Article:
Both Schindler’s List and current events should point out to us the wisdom of our Founding Fathers when they insisted on the citizen’s right to keep and bear arms.  An open-minded examination of their writings will confirm that the government’s use of the armed citizen in the militia was for periods when the government was in conformity with the people.  When their government was not, as was the case with England, they reserved their right, under the “laws of Nature and Nature’s God,” to resist that same government.  (See the Declaration of Independence.) Over the years, there has been a spirited debate in this nation concerning the ownership of arms by the individual citizen.  There are those folks who, in the interest of public safety, want to disarm the citizen so one individual might not do violence to another.  This is not to minimize the significance of an individual death; but if you will pay the slightest attention to history, you can’t help but note that the deaths caused by the individual acting alone, or even in small groups, is far outweighed by the destruction of life caused by rogue government.


Recall some of these governments: the Pharaohs, Philip of Macedonia, Alexander the Great, Caesar, Attila the Hun, Napoleon, Hitler, Mussolini, Stalin, Lenin, Mao Tse-tung, Pol Pot in Laos, Ceausescu in Romania, and the list could be expanded.  Some of these governments may have been better and some worse; but one thing they all had in common was their desire to dominate their fellow man, and they were very good at it.  The consequences for the individual were generally dire.  Do you seriously believe human nature has changed so much for the better that people of this ilk no longer inhabit the earth?  Those who would give up their arms and take mine must believe that in the United States human nature has been irrevocably changed and that these things can never again happen, at least in this nation.  Though it may be my own shortcoming, I am not absolutely convinced this is the case.  And neither were our Founders, which is why they devised a structure of government that kept the reins in the hands of the people.  And to enforce that notion in the event the government slipped its leash, they also bequeathed to us the Second Amendment of the Bill of Rights.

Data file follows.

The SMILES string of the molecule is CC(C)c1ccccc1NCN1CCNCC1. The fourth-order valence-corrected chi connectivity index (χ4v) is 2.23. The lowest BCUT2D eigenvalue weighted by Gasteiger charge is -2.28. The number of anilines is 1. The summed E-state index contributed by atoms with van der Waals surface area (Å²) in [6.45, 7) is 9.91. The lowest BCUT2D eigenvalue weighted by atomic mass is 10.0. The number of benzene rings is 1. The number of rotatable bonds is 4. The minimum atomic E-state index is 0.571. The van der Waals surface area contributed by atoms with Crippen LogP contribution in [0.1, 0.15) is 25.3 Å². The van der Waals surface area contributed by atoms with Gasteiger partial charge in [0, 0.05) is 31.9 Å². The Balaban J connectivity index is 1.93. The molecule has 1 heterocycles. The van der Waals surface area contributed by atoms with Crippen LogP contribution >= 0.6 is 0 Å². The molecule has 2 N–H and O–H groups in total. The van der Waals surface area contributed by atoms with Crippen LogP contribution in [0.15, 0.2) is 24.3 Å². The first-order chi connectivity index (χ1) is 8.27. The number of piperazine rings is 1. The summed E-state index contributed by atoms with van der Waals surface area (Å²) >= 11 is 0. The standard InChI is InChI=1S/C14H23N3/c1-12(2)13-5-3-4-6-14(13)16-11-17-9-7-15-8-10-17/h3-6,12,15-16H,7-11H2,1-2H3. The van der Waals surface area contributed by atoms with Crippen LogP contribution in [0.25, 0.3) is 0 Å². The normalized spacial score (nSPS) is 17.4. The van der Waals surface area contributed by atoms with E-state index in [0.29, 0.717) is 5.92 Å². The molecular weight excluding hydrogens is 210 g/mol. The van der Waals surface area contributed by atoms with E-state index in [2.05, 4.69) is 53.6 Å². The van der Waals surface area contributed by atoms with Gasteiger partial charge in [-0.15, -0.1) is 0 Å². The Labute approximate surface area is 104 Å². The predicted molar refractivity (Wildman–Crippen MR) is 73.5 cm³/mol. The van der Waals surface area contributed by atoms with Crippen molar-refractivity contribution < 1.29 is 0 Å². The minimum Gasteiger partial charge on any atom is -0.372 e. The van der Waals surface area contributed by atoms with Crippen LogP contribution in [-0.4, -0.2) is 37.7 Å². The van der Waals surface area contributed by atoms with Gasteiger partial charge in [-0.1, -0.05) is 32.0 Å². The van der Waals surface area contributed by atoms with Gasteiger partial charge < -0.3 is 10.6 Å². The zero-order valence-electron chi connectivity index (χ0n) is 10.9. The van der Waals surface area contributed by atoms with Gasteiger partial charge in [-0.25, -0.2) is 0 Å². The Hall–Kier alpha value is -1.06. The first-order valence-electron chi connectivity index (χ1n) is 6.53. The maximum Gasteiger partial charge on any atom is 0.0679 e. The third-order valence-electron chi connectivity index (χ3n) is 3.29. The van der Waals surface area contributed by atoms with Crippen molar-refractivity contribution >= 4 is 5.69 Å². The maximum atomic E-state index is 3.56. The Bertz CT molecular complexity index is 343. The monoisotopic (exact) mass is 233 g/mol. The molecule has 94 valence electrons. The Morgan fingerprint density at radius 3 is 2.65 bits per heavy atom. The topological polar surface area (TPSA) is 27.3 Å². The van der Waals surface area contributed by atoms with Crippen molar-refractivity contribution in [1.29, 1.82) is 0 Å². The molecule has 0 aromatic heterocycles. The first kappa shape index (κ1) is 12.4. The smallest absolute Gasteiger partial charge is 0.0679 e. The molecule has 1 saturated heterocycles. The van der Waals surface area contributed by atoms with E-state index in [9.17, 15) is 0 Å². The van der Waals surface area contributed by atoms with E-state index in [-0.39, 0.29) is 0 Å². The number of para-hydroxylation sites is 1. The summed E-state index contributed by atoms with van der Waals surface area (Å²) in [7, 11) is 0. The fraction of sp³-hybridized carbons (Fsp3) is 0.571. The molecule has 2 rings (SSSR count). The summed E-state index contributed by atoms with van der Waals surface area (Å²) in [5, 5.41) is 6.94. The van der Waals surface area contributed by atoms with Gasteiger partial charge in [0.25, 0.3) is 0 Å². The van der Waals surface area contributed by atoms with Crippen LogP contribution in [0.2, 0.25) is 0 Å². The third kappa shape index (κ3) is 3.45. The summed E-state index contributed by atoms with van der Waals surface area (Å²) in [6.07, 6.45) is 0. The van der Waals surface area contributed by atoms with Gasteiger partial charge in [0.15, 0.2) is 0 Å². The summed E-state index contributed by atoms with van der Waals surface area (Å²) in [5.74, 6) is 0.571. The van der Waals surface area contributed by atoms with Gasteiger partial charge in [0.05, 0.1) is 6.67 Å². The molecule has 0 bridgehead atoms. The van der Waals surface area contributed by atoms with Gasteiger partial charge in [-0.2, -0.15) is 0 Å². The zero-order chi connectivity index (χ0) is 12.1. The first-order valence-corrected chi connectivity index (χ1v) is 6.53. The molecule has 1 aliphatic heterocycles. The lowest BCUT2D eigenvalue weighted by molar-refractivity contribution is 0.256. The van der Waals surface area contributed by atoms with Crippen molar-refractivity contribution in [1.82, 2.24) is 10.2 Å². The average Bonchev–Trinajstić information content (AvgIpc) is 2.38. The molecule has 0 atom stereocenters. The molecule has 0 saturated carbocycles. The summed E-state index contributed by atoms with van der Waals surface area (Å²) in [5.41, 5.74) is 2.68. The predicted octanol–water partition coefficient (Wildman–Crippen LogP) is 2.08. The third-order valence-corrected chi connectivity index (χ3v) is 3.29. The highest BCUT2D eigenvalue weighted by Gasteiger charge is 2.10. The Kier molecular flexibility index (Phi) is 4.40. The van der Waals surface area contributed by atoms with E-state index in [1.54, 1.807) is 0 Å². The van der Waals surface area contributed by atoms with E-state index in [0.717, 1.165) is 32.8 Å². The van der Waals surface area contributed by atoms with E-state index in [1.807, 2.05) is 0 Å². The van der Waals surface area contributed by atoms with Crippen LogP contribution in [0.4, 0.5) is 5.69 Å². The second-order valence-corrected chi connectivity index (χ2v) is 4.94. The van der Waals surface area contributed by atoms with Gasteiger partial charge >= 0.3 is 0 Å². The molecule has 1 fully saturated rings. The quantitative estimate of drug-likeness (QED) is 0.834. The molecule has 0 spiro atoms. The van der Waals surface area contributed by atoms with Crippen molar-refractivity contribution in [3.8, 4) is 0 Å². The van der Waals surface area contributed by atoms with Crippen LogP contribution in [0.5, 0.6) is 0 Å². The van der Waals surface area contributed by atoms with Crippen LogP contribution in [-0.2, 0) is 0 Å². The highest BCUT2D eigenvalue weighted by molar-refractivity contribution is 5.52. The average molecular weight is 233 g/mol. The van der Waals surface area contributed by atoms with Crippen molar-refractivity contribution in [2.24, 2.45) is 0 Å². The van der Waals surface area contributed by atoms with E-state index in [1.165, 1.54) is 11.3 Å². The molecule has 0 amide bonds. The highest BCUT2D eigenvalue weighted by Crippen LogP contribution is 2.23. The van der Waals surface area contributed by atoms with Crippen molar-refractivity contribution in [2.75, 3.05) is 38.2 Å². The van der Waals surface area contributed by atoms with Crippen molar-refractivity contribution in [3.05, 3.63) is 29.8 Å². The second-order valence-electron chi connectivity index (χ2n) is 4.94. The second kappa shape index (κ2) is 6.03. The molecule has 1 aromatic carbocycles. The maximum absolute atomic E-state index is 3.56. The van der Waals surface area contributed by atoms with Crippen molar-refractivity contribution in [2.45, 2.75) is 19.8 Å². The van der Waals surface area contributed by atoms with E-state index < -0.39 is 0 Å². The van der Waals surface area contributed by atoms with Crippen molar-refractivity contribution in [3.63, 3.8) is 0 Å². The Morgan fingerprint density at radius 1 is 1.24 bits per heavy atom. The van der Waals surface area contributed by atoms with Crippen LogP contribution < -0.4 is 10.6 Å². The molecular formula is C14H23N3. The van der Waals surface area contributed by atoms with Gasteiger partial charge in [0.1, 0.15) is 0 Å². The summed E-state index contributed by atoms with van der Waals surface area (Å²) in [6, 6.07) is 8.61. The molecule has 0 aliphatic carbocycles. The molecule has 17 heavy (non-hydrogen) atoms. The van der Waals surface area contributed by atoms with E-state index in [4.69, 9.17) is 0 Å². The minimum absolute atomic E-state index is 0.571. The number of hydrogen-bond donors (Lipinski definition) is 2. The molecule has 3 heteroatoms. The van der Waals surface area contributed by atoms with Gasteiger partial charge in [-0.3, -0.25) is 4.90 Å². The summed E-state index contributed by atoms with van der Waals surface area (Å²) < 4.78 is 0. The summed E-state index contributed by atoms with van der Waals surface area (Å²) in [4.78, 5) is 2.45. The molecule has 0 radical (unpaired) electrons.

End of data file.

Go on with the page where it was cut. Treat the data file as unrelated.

In this country, at present every act of disorder is highlighted.  There seems no shortage of elected officials who are willing to restore order; but it is at the price of a portion of our personal liberty.  Liberty is worth fighting for.


A man who has nothing he is willing to fight for, nothing which he cares about more than he does about his personal safety, is a miserable creature who has no chance of being free, unless made and kept so by the exertions of better men than himself.  (John Stuart Mill, The Contest in America).


We have an obligation to our children and to our children’s children.  As our Founders bequeathed liberty to us, it is our solemn duty to bequeath liberty to them.  To that end, and until such time as we are absolutely assured (after the second coming) there is no one in this world to be found who would seize that liberty, we are duty-bound to respect and esteem the individual’s right to keep and bear arms.